After losing her ability to read people and a traumatic showdown against Lady Shiva, Cassandra Cain makes a decision that will shape the rest of her life. As Batgirl she faces off against enemies physical and mental.
Note: The reason we’re not covering issue #12 is because it’s in the middle of a crossover event “Officer Down” which the club will cover in full at a later date.
Interesting - I have a similar reaction, while still respecting the craft that Puckett puts into the series, it makes me too cold for Cass to fail so often. I get the point he’s trying to make, but it makes Batgirl feel useless.
I’m pretty much in agreement with what @AlexanderKnox and @millernumber1 have said already. These issues are enjoyable enough but I just don’t connect with Cass and it’s frustrating to see her not get a win (even when we thought she had saved that guy he ended up dead anyway). The issue with the bank robbery has a twist that I didn’t see coming, but that’s probably the only thing that really stands out to me. I don’t know if it’s because she just doesn’t say much or what
I really do want to like Cass (and I do feel sorry for her), but she has all of the unrelatable backstory of Damian Wayne but without the Grant Morrison touch to make me have a soft spot the little brat anyway. (She’s still better than Jean-Paul Valley, though.)
Maybe she needs far more Stephanie Brown in her life to act as her Jon Kent. Or maybe she needs to be part of a Bat-Family team alongside other sidekicks whom I enjoy far more in a group than I do on their own. (If only such a story arc existed . . . perhaps in the pages of Detective Comics?)
Oh, man, there’s so much interesting disagreement I have here!
I do think that Cass and Damian have VERY similar backstories, but I find Cass’s MUCH more sympathetically handled than Damian’s. I loathed Damian for two years because Morrison wrote him as such a jerk.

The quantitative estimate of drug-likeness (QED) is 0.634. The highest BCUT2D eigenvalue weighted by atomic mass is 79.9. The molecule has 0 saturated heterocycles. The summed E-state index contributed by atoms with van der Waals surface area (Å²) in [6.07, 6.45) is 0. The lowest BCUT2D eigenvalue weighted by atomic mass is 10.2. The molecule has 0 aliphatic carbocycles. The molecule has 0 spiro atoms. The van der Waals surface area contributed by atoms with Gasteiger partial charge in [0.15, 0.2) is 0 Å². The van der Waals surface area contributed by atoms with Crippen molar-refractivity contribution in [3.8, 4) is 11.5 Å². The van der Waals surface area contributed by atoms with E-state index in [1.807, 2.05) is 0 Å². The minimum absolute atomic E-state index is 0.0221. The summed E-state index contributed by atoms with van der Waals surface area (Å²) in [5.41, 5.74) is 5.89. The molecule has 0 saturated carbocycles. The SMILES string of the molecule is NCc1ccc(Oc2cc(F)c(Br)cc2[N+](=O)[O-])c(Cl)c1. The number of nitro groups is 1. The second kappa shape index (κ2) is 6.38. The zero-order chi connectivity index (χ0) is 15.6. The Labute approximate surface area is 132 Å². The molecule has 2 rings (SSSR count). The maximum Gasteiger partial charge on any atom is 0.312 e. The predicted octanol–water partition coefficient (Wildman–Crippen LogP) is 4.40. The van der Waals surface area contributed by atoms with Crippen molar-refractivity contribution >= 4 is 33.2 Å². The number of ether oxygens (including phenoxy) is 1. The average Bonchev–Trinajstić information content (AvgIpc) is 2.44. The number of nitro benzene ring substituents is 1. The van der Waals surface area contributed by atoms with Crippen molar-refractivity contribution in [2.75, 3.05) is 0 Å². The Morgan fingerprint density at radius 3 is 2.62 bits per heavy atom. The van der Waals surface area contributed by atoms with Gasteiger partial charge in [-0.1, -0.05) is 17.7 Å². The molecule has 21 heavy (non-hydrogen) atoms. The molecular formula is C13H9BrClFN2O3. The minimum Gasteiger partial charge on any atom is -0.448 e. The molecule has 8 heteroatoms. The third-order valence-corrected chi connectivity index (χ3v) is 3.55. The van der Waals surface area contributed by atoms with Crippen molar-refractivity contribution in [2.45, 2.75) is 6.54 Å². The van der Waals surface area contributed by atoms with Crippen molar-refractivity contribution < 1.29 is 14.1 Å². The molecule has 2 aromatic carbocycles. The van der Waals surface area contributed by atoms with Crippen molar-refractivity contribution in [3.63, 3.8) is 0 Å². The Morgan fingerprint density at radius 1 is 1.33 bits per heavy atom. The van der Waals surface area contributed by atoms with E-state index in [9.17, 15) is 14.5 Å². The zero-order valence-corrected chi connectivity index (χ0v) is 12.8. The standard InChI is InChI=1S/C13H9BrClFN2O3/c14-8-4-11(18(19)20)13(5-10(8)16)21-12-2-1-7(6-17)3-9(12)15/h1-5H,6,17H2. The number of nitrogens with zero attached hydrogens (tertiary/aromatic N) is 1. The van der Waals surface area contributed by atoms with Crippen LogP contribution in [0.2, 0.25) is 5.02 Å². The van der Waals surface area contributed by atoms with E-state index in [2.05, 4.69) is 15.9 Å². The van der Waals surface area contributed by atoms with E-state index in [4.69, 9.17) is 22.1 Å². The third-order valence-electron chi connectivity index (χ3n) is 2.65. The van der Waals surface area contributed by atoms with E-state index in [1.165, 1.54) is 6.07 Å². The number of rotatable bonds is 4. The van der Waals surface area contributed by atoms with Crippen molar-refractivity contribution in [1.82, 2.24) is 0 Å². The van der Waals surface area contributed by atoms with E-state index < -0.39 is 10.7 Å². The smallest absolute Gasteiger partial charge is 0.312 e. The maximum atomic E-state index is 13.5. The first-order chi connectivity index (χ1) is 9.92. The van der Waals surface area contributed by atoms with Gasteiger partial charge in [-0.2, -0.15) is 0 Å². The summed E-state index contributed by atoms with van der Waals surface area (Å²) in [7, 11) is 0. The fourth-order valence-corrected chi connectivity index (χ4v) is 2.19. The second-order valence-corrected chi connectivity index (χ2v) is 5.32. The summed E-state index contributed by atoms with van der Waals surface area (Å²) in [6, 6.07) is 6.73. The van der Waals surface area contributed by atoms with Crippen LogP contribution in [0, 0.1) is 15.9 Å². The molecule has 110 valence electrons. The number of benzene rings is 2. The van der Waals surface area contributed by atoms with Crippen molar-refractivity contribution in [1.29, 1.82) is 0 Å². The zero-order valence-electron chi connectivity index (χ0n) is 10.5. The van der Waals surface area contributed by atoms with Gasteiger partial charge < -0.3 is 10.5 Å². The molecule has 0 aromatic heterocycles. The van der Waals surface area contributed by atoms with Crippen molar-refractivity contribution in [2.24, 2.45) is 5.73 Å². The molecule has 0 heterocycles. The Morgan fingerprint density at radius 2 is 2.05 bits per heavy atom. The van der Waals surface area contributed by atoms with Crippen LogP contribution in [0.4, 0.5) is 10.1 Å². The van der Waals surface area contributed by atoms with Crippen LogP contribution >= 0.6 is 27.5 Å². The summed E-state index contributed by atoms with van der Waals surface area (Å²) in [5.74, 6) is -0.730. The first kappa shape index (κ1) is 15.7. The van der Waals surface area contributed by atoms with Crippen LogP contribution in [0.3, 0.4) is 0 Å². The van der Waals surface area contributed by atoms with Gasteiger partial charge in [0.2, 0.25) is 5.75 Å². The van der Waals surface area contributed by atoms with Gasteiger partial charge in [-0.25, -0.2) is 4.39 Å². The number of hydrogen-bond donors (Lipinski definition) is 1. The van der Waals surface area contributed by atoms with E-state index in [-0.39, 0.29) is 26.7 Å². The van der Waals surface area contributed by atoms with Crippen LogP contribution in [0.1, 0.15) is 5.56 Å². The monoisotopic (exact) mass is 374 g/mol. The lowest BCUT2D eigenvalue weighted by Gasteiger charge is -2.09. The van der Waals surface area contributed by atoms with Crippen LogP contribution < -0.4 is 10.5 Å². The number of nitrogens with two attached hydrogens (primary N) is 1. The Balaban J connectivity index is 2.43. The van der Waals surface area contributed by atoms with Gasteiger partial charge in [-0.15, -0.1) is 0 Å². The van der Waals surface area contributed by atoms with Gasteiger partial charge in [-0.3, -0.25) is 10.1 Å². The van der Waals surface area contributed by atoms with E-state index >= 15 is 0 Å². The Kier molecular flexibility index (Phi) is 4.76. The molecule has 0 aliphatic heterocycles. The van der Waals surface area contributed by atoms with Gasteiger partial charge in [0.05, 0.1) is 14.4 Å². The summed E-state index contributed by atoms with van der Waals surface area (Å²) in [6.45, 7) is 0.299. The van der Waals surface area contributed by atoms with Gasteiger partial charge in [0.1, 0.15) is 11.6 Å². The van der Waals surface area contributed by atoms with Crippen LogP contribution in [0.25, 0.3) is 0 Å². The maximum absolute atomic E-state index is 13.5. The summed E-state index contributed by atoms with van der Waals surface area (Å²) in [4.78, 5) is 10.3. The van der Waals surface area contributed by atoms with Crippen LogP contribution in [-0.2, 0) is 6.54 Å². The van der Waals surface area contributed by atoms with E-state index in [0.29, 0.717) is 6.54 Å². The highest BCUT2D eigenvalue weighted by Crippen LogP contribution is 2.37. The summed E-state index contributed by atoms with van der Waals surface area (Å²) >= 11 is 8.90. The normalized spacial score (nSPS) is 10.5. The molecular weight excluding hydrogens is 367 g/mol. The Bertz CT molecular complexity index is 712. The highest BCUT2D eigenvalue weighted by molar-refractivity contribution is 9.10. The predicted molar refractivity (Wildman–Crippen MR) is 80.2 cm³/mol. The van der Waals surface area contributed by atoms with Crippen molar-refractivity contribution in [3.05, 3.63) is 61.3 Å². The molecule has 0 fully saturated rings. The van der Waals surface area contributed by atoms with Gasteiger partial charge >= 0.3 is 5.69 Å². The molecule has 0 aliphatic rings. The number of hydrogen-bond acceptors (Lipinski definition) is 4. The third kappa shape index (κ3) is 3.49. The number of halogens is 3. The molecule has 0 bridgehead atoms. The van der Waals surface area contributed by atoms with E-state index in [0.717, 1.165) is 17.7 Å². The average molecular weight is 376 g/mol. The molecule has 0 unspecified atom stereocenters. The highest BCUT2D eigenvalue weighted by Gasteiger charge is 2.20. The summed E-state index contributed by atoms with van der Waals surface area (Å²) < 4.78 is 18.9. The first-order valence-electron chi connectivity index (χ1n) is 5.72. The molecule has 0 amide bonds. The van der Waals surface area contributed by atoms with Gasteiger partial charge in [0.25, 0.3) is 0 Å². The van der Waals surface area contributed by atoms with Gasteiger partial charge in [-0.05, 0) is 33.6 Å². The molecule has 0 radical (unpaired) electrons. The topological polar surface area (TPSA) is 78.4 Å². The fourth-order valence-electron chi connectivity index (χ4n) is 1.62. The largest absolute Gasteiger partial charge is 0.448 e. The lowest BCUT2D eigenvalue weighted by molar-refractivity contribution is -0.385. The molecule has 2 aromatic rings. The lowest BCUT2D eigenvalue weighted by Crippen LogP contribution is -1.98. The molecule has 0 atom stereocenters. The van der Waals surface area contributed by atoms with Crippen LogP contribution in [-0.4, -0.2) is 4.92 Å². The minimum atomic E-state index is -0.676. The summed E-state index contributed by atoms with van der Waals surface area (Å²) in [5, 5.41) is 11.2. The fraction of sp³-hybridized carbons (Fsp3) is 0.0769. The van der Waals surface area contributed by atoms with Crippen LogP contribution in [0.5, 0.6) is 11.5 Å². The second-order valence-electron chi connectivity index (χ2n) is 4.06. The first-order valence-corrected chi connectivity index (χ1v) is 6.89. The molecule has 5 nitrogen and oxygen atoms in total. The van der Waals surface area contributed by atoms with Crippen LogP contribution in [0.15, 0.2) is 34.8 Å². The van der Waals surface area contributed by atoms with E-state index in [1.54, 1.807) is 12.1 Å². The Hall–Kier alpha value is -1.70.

And also, Jean-Paul Valley is great!
Cass does need more connections, I think, to bring her life in a more positive direction. But sadly, she rarely got to keep the ones she formed.
And we do agree that Cass in Detective Comics was part of a great team! (Including Jean-Paul!)
I mean…is being a normal person really that great? But don’t mind me, I’m a bit of a misanthrope, don’t mind me.
Seriously, while she may not have a normal life, what I did find at least compelling was her struggle with not having her abilities thanks to her being able to speak. The way she handled by turning to Shiva was interesting – not just because of who Shiva turns out to be to Cass, but what she is willing to do for something that gave her such pain and anguish.
A line from that has been sticking to me was when she was thinking about whether to accept Shiva’s answer, something along the lines of “Can I be mediocre for the rest of my life…or perfect for a year?”
That’s an interesting point. I can’t recall anything particularly cruel other than killing off the guy that Cass saved later. I guess you could chalk it up as the sign of the times. This was the early 00s, after all, with some peak Bat-Dick abound, and I’m not talking about Richard. I thought Bruce in these issues was handled well enough, at least.
There’s definitely something to that – I think Cass and Steph are a great duo and I’m really enjoying their co-starring roles in Batgirls right now. Cass is a little more verbose, but still a girl of few words, but Steph helps balance it out.
Funny you should say that, I was planning on doing the next round of that run pretty soon, but this comment moved it up a bit.